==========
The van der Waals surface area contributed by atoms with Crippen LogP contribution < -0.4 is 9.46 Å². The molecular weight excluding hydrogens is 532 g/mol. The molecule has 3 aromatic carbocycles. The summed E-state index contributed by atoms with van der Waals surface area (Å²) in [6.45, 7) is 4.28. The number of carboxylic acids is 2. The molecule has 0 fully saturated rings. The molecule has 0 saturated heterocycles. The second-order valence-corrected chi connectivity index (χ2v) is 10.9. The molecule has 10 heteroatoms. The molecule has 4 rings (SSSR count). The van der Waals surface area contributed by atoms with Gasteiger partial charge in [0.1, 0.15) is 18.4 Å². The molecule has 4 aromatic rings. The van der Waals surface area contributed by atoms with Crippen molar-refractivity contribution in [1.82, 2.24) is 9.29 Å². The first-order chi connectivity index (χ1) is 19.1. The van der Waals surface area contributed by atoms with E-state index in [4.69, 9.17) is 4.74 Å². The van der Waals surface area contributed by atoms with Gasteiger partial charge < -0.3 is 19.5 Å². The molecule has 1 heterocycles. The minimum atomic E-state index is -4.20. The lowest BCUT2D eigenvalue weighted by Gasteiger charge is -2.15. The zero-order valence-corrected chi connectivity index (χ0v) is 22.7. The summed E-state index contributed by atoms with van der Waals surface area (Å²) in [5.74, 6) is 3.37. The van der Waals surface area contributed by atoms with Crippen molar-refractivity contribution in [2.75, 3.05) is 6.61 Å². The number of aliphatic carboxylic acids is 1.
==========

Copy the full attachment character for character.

The van der Waals surface area contributed by atoms with Crippen LogP contribution < -0.4 is 9.46 Å². The molecular weight excluding hydrogens is 532 g/mol. The molecule has 3 aromatic carbocycles. The summed E-state index contributed by atoms with van der Waals surface area (Å²) in [6.45, 7) is 4.28. The number of carboxylic acids is 2. The molecule has 0 fully saturated rings. The molecule has 0 saturated heterocycles. The second-order valence-corrected chi connectivity index (χ2v) is 10.9. The molecule has 10 heteroatoms. The molecule has 4 rings (SSSR count). The van der Waals surface area contributed by atoms with Gasteiger partial charge in [0.1, 0.15) is 18.4 Å². The molecule has 4 aromatic rings. The van der Waals surface area contributed by atoms with Crippen molar-refractivity contribution in [1.82, 2.24) is 9.29 Å². The first-order chi connectivity index (χ1) is 19.1. The van der Waals surface area contributed by atoms with E-state index in [4.69, 9.17) is 4.74 Å². The van der Waals surface area contributed by atoms with Gasteiger partial charge < -0.3 is 19.5 Å². The molecule has 1 heterocycles. The minimum atomic E-state index is -4.20. The lowest BCUT2D eigenvalue weighted by Gasteiger charge is -2.15. The zero-order valence-corrected chi connectivity index (χ0v) is 22.7. The summed E-state index contributed by atoms with van der Waals surface area (Å²) in [5.74, 6) is 3.37. The van der Waals surface area contributed by atoms with Crippen molar-refractivity contribution in [2.75, 3.05) is 6.61 Å². The number of aliphatic carboxylic acids is 1.